DURHAM, N.H. -- Alicia Ostriker, poet, critic and activist, will deliver the Hans Heilbronner Lecture Wednesday, April 23, 2014, at 7 p.m. in Richards Auditorium, Murkland Hall. The event is free and open to the public.
Ostriker will discuss the controversies surrounding poetry after the Holocaust: Should poetry exist at all after the Holocaust, who has the right to speak, where does "art" come in, and what is the ultimate value of poetry after the Holocaust? Ostriker will also read a selection of her poetry. At the conclusion of the program, Ostriker will be available to sign books. Select books will be available for purchase.
Ostriker has published 14 volumes of poetry, including “The Book of Life: Selected Jewish Poems 1979-2011,” “No Heaven; The Volcano Sequence,” and “The Imaginary Lover,” winner of the William Carlos Williams Award. Her next book, “The Old Woman, the Tulip, and the Dog,” will be out in winter 2014. She was twice a National Book Award Finalist, for “The Little Space” (1998) and “The Crack in Everything” (1996). She is known for her intelligence and passionate appraisal of women’s place in literature, and for investigating themes of family, social justice, Jewish identity, and personal growth. Ostriker's poetry is at once moving and new, because it touches old and deep knowledge, and also opens the heart and mind again.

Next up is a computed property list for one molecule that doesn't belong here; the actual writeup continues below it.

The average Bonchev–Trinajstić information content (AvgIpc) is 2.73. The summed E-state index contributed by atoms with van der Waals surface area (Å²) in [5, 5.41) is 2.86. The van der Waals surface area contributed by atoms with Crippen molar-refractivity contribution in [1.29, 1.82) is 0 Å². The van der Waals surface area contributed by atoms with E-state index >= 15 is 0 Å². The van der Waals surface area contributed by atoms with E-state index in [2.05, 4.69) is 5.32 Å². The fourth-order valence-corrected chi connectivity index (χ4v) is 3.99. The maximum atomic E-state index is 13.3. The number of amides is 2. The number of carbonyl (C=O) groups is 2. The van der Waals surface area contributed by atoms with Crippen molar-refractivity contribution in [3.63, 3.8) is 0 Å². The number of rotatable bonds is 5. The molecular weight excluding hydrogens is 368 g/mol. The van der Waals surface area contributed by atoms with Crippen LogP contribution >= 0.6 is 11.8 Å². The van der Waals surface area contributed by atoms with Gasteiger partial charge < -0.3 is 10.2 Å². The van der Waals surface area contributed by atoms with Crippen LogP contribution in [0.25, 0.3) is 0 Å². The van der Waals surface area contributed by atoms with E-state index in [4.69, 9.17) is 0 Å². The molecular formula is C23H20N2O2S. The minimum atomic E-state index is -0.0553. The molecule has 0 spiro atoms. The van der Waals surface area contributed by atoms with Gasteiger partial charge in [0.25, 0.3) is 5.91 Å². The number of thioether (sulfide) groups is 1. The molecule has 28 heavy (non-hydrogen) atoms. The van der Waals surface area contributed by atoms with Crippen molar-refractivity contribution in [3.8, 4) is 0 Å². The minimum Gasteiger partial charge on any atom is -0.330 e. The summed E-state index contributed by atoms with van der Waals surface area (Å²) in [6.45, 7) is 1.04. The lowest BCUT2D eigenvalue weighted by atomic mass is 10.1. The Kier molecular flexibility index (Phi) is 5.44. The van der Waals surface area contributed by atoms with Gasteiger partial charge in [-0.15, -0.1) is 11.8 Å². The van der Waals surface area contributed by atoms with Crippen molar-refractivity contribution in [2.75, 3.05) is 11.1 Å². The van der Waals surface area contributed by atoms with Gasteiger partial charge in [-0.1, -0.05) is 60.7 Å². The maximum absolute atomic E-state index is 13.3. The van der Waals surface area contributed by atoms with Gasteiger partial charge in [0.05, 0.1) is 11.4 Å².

Ostriker’s critical work includes the now-classic “Stealing the Language: the Emergence of Women’s Poetry in America,” and other books on American poetry from Walt Whitman to the present. Her 1980 feminist classic and anti-war poem sequence, “The Mother/Child Papers,” was recently reprinted by the University of Pittsburgh Press.
Her poetry has appeared in The New Yorker, American Poetry Review, The Atlantic, Paris Review, Yale Review, Ontario Review, The Nation, The New Republic, Best American Poetry, The Pushcart Anthology, and many other journals and anthologies, and has been translated into numerous languages including Hebrew and Arabic. Ostriker lives in Princeton, N.J., is professor emerita of English at Rutgers University, and teaches in the low-residency Poetry MFA program of Drew University.
The Hans Heilbronner lecture series honors the memory of Hans Heilbronner, professor of history, who served the University of New Hampshire with distinction from 1954 until 1991. This event is sponsored by the Endowed Fund for Holocaust Education, the College of Liberal Arts, and the Departments of English and Languages, Literatures, and Cultures.
The University of New Hampshire, founded in 1866, is a world-class public research university with the feel of a New England liberal arts college. A land, sea, and space-grant university, UNH is the state's flagship public institution, enrolling 12,300 undergraduate and 2,200 graduate students.
Alicia Ostriker, poet, critic and activist, will deliver the Hans Heilbronner Lecture Wednesday, April 23, 2014.